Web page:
The frost is lying thick on the ground these winter mornings and on the roadsides the remains of people’s summer maize harvest is painting a frightening picture of what lies ahead for Zimbabwe in the months to come.
For the last six weeks we’ve watched a patchy, very lean crop being carried away from people’s self-apportioned, roadside plots. Where usually you might see eight or ten bags of maize cobs waiting to be carried away, this year just three or four bags have been harvested. Others haven’t harvested even a single bag as their crops were so starved of nutrients that no cobs formed at all.
Sadly, the picture is not much better in many rural farming areas where small scale, self sufficient farmers have reaped almost nothing this season. “Have you got enough to last your family till next year’s harvest?” I asked one man who said he’d got eight bags of maize from his rural fields.
“Not even until Christmas,” he said, “and most of my neighbours are even worse off.” This man had grown the fourth best crop in his area but there were dozens of others who hadn’t even harvested enough maize to last until the end of June this year.
“They are already looking for food,” he told me, saying people were hoping that food aid would come soon but there was no sign of it yet.
It’s really sad to have to be witnessing this, fifteen years after Mr Mugabe’s land reform program, particularly because it’s the ‘ordinary masses’ who are again going to be suffering the most. So far the government’s response to this season’s disastrous maize harvest has come in the form of the begging bowl.
Yes, that shameful begging bowl from our fertile lands is being proffered yet again. Vice President Emmerson Mnangagwa has just appealed to donors for US$300 million to import maize “to cover the deficit and see us through to the next harvest.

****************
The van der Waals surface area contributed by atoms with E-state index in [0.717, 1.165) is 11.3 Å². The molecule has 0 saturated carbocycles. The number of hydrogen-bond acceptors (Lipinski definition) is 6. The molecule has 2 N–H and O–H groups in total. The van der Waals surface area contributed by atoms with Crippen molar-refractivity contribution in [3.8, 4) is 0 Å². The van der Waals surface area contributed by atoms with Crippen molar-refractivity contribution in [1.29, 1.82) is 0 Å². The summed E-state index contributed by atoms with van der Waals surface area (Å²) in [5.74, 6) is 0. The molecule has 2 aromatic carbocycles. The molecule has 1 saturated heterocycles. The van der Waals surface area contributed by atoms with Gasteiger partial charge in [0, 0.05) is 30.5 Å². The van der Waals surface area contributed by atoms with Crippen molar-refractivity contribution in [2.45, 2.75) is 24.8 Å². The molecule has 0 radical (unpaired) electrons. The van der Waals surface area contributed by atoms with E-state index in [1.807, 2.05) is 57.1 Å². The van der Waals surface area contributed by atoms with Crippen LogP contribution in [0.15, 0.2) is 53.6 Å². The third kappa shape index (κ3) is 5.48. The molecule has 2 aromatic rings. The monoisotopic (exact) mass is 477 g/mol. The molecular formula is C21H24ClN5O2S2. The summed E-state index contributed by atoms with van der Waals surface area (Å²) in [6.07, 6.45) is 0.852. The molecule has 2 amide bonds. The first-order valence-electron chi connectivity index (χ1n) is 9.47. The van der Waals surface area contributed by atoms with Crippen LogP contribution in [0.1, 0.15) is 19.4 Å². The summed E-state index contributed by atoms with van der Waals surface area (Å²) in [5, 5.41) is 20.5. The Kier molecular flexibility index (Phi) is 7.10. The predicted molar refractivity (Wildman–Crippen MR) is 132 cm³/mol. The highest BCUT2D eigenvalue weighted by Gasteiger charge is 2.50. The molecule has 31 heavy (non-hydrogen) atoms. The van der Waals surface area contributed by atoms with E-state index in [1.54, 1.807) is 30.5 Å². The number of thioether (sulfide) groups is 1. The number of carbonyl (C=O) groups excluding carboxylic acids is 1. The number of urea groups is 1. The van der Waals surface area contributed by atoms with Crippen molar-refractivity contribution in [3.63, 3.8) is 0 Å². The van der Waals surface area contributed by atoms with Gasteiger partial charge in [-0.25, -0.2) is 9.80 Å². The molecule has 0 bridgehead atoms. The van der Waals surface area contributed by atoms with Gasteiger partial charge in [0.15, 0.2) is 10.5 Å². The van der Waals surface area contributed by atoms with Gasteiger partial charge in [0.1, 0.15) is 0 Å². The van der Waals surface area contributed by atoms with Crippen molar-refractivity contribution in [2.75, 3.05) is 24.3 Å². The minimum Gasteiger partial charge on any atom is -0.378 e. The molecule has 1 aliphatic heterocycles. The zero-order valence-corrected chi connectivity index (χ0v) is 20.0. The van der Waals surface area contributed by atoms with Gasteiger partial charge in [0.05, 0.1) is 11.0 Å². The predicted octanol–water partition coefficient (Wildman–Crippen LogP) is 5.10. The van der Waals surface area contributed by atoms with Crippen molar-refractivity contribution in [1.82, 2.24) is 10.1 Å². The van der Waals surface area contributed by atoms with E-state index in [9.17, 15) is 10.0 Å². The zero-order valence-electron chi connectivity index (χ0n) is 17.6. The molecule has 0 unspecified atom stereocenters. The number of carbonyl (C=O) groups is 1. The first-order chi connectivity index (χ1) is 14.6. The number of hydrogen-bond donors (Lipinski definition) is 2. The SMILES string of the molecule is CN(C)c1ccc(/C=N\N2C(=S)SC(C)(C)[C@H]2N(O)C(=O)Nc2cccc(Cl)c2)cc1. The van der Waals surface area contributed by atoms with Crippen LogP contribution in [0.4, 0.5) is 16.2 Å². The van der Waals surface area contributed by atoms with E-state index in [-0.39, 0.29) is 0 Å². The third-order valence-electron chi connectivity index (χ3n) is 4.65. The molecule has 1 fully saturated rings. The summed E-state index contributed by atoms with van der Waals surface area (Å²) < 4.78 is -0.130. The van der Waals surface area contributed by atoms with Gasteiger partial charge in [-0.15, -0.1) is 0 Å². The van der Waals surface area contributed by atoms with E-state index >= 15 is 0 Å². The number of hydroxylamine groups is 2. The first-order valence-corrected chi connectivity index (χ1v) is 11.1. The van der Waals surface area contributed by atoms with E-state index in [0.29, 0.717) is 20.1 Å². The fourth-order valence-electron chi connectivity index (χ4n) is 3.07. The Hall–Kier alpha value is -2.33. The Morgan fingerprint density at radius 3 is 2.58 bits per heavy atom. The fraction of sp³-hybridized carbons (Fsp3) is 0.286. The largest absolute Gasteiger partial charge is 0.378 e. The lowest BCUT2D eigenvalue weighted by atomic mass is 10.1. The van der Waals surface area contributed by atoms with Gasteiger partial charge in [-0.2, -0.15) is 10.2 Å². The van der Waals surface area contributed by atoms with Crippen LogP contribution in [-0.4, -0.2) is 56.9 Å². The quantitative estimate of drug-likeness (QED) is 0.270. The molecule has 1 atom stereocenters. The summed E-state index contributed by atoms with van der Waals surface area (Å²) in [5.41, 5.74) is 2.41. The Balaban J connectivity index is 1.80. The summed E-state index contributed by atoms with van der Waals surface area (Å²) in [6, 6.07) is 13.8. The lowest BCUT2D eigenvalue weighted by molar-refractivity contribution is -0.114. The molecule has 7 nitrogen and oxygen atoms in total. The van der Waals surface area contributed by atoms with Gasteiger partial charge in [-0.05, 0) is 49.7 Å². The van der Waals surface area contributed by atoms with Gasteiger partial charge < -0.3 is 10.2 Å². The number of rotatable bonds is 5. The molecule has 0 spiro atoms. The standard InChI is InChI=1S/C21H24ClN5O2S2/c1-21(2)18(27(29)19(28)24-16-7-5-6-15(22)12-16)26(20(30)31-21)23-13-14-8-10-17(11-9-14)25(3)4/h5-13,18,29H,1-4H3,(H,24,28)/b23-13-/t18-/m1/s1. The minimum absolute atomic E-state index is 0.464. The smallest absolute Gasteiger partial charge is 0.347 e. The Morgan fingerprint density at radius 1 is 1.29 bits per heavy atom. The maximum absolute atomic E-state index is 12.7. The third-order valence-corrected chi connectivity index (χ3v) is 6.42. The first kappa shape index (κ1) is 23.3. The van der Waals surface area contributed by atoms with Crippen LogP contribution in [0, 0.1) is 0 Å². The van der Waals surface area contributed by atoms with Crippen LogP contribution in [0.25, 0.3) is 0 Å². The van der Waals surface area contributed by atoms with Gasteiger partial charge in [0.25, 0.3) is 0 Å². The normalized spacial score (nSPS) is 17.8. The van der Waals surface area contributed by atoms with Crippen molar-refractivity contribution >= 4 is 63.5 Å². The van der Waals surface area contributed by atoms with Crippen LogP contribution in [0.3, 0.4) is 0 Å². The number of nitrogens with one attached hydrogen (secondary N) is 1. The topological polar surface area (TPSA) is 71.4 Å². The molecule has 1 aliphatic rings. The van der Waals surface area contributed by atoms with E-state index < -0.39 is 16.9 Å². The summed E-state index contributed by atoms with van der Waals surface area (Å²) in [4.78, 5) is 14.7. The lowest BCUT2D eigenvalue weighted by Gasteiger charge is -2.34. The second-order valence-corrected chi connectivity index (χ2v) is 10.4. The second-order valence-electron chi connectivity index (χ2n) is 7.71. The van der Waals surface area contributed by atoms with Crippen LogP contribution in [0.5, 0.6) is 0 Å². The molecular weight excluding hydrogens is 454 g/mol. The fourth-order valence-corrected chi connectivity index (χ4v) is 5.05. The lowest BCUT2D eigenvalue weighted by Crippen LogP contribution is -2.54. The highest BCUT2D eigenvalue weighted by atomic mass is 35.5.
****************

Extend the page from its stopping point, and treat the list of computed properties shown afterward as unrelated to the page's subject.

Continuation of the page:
” In a country neck deep in corruption we’re already wondering how much of the 300 million will actually buy maize and end up in the stomachs of hungry Zimbabweans and how much will end up in already bulging pockets. Mr Manangagwa said: "While we need 1, 4 million tonnes of maize a year for consumption, our produce for the 2014-15 season has gone down by approximately 49 percent.”
That was another pretty shocking statistic to let slip coming from the country which until fifteen years ago was a regional maize exporter, regardless of the vagaries of changing weather patterns. Sitting on a rock in the sun on a cold winter morning watching a long crested eagle watching me, I can’t help but think how un-necessary Zimbabwe’s fifteen years of food imports and hunger have been.
As each year passes revival of our past bountiful harvests and ability to export food remains a pipe dream. After fifteen years still no one is secure on the land they grow food on; farm invasions and evictions continue, property rights are not respected and leases are only secure as long as the local politician retains favour in the ruling political party. Until next time, thanks for reading, love cathy. 19th June 2015. Copyright ? Cathy Buckle. www.cathybuckle.com
<http: www.cathybuckle.com=" </http:>Post published in: Letters to the Editor